AMI's failure to prove consumer confusion was not the only legal insufficiency in the claims it brought. (See Tr. at 141-165.) AMI's dilution claim likewise suffered from a total lack of evidentiary support. ASI argues that proceeding ahead with the knowledge that there was no other evidence that could be used to establish consumer confusion, and therefore no reasonable expectation that AMI could succeed on its Lanham Act claims, raises a question as to AMI's good faith. IMAF, S.p.A. v. J. C. Penney Co., 810 F. Supp. 96, 100 (S.D.N.Y. 1992) (awarding attorneys' fees where defendant was "forced to incur expenses and devote time to defend against a lawsuit that continued for six years and utterly lacked a solid legal foundation," even though plaintiff survived summary judgment motion). ASI's arguments have some force, but not enough to elevate AMI's conduct to the level of fraud, malice, bad faith, or similar culpable conduct. Securacomm, 224 F.3d at 280.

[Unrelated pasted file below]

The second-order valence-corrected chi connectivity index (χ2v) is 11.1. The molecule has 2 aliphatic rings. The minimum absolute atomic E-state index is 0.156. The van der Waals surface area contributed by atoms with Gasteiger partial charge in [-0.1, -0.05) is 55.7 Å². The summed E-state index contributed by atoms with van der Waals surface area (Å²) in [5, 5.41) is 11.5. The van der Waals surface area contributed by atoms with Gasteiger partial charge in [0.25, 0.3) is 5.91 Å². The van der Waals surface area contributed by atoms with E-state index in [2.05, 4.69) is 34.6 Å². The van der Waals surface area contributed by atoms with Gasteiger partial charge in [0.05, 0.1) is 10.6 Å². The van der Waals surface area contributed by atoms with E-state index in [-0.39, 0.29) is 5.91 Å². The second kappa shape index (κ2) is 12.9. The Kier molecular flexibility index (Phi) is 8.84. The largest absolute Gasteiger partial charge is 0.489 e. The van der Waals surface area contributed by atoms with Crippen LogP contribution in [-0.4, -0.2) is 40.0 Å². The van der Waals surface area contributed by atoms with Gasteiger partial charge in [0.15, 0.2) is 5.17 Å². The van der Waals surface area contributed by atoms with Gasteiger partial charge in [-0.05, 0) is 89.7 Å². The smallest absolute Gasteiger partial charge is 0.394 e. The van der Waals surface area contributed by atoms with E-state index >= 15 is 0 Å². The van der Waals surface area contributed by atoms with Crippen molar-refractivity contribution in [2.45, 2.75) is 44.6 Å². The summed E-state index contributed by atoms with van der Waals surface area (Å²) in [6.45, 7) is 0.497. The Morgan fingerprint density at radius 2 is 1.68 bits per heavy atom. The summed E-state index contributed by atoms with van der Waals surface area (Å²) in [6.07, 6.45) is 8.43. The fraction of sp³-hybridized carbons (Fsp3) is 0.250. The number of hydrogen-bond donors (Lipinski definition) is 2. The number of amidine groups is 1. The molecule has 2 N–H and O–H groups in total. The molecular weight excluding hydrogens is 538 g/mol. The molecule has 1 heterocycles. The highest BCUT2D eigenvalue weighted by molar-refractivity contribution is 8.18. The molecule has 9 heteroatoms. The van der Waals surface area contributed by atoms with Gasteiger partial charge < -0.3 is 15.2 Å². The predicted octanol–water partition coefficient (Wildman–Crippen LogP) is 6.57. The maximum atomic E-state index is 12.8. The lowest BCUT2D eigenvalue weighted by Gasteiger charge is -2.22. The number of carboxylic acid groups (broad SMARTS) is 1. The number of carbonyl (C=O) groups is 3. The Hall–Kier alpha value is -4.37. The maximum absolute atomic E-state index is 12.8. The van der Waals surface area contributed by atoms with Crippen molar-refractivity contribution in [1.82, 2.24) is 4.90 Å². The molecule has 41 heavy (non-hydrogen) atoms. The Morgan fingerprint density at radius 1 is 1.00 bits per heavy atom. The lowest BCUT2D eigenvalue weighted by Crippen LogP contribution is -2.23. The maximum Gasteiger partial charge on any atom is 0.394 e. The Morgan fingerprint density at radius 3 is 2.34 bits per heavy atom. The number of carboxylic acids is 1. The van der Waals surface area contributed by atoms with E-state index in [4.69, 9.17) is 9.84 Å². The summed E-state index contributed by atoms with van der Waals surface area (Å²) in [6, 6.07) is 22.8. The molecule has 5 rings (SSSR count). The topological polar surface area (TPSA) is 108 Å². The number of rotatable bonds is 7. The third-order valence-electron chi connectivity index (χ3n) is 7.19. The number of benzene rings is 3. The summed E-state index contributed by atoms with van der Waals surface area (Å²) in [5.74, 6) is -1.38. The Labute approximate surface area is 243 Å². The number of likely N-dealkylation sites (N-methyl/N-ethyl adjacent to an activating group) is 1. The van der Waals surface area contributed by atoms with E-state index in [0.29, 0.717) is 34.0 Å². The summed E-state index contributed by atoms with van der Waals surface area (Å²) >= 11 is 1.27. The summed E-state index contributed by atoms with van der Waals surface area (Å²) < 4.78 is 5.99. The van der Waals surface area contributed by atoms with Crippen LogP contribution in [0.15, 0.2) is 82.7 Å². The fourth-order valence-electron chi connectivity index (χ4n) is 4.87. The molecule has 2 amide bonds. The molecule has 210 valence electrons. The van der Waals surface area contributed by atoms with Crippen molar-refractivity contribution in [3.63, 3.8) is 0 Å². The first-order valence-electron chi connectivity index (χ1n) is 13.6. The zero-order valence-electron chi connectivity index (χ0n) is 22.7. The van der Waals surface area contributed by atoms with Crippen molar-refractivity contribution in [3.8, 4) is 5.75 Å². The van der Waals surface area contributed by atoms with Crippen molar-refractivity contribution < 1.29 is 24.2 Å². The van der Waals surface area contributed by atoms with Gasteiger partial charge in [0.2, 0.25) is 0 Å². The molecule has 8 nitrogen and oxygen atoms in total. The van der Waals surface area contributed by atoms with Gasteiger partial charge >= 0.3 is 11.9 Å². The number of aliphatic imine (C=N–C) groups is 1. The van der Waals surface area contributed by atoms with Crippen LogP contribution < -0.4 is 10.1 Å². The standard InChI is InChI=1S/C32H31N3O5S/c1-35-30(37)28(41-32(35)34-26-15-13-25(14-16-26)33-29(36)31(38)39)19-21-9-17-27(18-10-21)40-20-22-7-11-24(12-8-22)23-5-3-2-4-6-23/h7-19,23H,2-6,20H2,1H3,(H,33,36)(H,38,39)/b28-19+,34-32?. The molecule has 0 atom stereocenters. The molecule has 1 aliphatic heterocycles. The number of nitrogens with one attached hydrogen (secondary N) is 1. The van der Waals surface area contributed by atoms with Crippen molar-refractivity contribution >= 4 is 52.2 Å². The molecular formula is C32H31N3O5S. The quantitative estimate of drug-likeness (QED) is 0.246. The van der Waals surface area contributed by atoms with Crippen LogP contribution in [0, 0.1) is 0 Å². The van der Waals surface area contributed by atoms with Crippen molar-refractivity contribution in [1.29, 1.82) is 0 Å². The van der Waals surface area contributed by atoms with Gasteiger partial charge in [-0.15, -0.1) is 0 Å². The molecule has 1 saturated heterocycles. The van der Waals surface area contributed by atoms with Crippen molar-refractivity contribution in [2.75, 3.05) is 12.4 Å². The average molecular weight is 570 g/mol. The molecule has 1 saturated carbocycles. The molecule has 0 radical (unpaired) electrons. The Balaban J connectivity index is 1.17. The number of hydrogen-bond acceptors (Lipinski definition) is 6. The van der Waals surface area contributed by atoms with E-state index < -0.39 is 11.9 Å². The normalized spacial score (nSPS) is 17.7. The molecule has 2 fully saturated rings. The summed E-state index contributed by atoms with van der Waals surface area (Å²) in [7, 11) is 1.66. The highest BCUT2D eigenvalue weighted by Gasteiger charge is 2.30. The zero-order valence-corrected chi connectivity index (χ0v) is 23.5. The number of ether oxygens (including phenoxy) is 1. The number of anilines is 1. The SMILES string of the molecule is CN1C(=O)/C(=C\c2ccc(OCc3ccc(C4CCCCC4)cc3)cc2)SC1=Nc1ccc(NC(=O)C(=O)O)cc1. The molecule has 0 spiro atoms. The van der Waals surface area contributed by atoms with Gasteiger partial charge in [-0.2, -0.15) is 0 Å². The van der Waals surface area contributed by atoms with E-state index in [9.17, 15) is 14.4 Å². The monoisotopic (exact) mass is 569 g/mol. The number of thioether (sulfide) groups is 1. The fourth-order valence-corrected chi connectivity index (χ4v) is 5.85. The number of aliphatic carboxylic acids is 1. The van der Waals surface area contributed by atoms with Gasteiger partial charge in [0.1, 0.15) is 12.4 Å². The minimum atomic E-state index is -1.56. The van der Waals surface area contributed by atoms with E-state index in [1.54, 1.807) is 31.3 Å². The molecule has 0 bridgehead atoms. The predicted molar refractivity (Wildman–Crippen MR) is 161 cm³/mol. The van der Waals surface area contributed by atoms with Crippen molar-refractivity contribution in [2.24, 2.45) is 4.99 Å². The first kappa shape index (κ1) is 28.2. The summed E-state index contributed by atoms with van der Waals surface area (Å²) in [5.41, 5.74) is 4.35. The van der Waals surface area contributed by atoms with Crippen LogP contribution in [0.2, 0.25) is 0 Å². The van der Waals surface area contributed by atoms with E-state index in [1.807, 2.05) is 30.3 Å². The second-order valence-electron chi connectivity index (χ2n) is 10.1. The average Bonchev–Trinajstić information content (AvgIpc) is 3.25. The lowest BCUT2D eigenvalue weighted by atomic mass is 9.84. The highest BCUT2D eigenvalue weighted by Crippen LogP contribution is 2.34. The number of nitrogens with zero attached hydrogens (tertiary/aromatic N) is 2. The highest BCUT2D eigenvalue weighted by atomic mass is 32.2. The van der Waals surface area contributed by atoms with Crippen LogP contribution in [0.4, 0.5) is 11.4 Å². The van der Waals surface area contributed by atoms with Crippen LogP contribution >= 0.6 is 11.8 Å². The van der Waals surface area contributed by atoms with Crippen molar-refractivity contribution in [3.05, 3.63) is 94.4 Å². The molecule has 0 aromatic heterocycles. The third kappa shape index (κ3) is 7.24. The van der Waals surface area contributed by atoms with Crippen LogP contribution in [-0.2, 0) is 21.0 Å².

Congress granted district courts broad discretion in deciding whether to impose attorneys' fees under the Lanham Act. "In authorizing awards of attorneys' fees for successful [parties], the Lanham Act is intended to 'provide protection against unfounded suits brought by trademark owners for harassment and the like.'" Taj Mahal Enterprises Ltd. v. Trump, 745 F. Supp. 240, 253 (D.N.J. 1990) (quoting S. Rep. No. 93-1400, 93d Cong., 2d Sess., reprinted in 1974 U.S.C.C.A.N. 7132, 7136). Here, it is clear that AMI did not act culpably by counterclaiming for infringement, unfair competition and dilution. Although AMI lost at trial, the Court concludes that its claims were not brought with the intention of harassing ASI.

Based on the foregoing, the Court will not award attorneys' fees to ASI as the prevailing party.

Accordingly, IT IS on this 26th day of July 2006,

ORDERED that the motion for attorneys' fees of plaintiff Alumet Supply, Inc., is denied.

John C. Lifland, U.S.D.J.


© 1992-2006 VersusLaw Inc.

Buy This Entire Record For $7.95

Official citation and/or docket number and footnotes (if any) for this case available with purchase.

Learn more about what you receive with purchase of this case.